Mountains of Iran
Iran is one of the world’s most mountainous countries, its landscape is dominated by rugged mountain ranges separating various basins from one another. The main ranges are the Zagros and Alborz Mountains.
Alborz mountains (also Alburz, Elburz or Elborz) in northern Iran stretch from the border of Azerbaijan along the western and entire southern coast of the Caspian Sea and finally run northeast and merge into the Aladagh Mountains. The Central Alborz (the Alborz Mountains in the strictest sense with many peaks exceeding 3000 meters (9,843 ft) or even 4000 m 13,123 ft) runs from west to east along the entire southern coast of the Caspian Sea. The Central Alborz contains Iran’s highest point, Mount Damavand at 5,670 m (18,602 ft), which is also the highest mountain in the Middle East and on the Eurasian landmass west of the Hindu Kush.
You will find in Iran a great variety of wild landscapes and mountains allover the country.
Damavand – a volcano
Mount Damāvand (35 °North, 52 ° East), a potentially active volcano (dormant volcano), is a stratovolcano and the highest volcano in Asia. Located only 60 kilometres from Caspian Sea (and 66 kilometres from the capital Teheran, with 8.3 million inhabitants and 14 million in the wider metropolitan area), it is one of the highest freestanding mountains in the world and is characterized by an outstanding beauty.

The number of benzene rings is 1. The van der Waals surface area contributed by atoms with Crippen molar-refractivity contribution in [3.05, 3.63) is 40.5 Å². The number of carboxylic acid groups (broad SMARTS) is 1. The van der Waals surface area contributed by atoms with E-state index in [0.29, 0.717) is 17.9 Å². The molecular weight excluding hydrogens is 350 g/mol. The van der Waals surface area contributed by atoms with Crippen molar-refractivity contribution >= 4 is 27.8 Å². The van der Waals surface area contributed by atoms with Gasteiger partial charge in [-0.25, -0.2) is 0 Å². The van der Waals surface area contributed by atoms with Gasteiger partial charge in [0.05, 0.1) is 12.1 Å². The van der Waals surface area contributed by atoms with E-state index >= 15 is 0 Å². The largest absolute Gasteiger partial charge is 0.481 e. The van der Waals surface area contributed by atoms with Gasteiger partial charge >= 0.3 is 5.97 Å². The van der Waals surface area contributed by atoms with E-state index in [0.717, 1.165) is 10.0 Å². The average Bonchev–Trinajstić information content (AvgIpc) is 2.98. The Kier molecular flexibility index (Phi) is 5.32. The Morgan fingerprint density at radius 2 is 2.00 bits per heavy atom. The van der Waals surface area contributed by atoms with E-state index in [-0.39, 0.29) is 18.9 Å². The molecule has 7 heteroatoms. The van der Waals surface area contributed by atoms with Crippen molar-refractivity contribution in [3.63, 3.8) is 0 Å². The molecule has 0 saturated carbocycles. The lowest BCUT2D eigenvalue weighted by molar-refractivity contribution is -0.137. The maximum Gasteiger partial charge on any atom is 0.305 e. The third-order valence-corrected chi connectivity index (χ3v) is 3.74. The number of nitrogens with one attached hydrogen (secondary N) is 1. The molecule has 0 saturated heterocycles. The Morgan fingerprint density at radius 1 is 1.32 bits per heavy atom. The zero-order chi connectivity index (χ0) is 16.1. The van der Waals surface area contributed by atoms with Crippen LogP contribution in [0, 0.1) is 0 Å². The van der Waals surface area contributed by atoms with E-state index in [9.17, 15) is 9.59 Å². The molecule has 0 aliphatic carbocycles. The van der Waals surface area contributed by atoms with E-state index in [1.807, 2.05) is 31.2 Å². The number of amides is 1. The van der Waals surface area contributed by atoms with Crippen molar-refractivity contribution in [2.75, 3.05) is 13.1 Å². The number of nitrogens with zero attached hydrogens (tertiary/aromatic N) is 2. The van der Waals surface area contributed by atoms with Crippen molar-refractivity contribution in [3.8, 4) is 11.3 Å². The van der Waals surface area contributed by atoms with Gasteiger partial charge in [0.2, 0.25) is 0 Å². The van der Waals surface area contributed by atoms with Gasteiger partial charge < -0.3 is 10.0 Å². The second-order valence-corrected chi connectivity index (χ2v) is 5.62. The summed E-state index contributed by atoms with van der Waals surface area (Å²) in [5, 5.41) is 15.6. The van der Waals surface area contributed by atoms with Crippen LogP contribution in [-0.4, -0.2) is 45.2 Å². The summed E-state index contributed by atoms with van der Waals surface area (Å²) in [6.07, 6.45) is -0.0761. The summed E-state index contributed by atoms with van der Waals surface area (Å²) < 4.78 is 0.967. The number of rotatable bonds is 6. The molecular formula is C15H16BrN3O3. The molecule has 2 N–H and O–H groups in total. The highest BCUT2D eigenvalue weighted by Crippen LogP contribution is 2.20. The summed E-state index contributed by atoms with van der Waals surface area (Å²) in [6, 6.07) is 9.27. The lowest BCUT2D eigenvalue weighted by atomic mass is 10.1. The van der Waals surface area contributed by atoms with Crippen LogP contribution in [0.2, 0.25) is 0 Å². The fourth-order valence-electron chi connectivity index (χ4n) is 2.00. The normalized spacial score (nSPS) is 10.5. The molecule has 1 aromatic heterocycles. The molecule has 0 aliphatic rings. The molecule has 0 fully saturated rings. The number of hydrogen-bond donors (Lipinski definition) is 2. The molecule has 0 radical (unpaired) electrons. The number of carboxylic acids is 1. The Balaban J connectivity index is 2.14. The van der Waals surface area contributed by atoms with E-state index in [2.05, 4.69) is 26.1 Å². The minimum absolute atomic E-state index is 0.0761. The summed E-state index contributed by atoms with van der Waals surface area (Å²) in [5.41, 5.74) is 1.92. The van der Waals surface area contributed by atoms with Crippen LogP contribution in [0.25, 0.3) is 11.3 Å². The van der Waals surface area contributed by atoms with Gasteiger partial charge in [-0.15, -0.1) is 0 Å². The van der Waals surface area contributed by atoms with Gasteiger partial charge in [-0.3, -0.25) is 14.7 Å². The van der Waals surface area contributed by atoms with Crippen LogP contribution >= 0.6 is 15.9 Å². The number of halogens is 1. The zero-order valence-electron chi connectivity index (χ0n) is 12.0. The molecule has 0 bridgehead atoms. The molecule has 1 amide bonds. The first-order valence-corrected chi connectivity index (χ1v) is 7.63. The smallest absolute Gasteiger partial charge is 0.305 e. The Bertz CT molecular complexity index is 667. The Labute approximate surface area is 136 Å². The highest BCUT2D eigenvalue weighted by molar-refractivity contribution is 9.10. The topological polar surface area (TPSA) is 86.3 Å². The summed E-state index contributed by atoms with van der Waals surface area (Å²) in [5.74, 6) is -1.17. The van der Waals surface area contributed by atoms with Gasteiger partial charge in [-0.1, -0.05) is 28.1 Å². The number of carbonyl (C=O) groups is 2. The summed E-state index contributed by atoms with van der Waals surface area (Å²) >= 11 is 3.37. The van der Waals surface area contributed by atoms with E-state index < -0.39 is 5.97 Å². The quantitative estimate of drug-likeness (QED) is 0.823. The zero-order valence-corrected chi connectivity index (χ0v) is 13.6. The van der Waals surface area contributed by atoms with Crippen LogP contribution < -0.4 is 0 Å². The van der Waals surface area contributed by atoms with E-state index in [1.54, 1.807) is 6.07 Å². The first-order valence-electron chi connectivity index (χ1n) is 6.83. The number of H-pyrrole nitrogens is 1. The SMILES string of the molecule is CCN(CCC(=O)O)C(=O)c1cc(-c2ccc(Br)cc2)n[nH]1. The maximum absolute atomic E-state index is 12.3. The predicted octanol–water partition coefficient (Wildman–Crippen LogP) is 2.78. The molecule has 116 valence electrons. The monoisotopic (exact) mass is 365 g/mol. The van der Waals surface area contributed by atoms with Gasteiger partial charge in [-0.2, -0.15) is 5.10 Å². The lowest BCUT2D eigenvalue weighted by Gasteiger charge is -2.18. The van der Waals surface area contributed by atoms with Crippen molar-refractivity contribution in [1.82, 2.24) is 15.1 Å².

Mount Damavand first erupted in the Pleistocene almost 1.78 million years ago. After several known eruptions around 600,000 and 280,000 years ago, it finally erupted about 7300 years ago in the Holocene. Its steep cone is formed of ash and lava flows that are mainly made of trachyte, andesite and basalt. The volcano is crowned by a small crater with sulfuric deposits. There are also fumaroles, hot springs, and mineral deposits of travertine. Large fumaroles near the summit crater emitting sulfur demonstrate the ongoing volcanic activity.
Damavand – a holy mountain
Damavand has a special place in Persian mythology. In Zoroastrian texts and mythology, the three-headed dragon Aži Dahāka was chained in Mount Damāvand, there to remain until the end of the world. In a later version of the same legend, the tyrant Zahhāk was also chained in a cave somewhere in Mount Damāvand after being defeated.
Being Iran’s pinnacle and landmark, it is the symbol of Iranian resistance against despotism and foreign rule in Persian poetry and literature. Therefore Damavand is registered as a national natural heritage and there are discussions to registered it as a UNESCO international natural heritage.
Damavand – a destination for climbers
Because of his beauty, height, interesting geology and wildlife Damavand is a fine destination for climbers from Iran and from allover the world. There are at least 16 known routes to the summit of various difficulties. Some of them are very dangerous and require rock climbing. The most popular route is the Southern Route which has steep ramps and a midway camp called Bargah Sevom Camp/Shelter at 4220 m (about 13,845 ft). With good weather conditions this route is more or less easy, but needs a good adaptation to height. A risk is also the big sulfur cloud coming up near to the top; breathing can be difficult.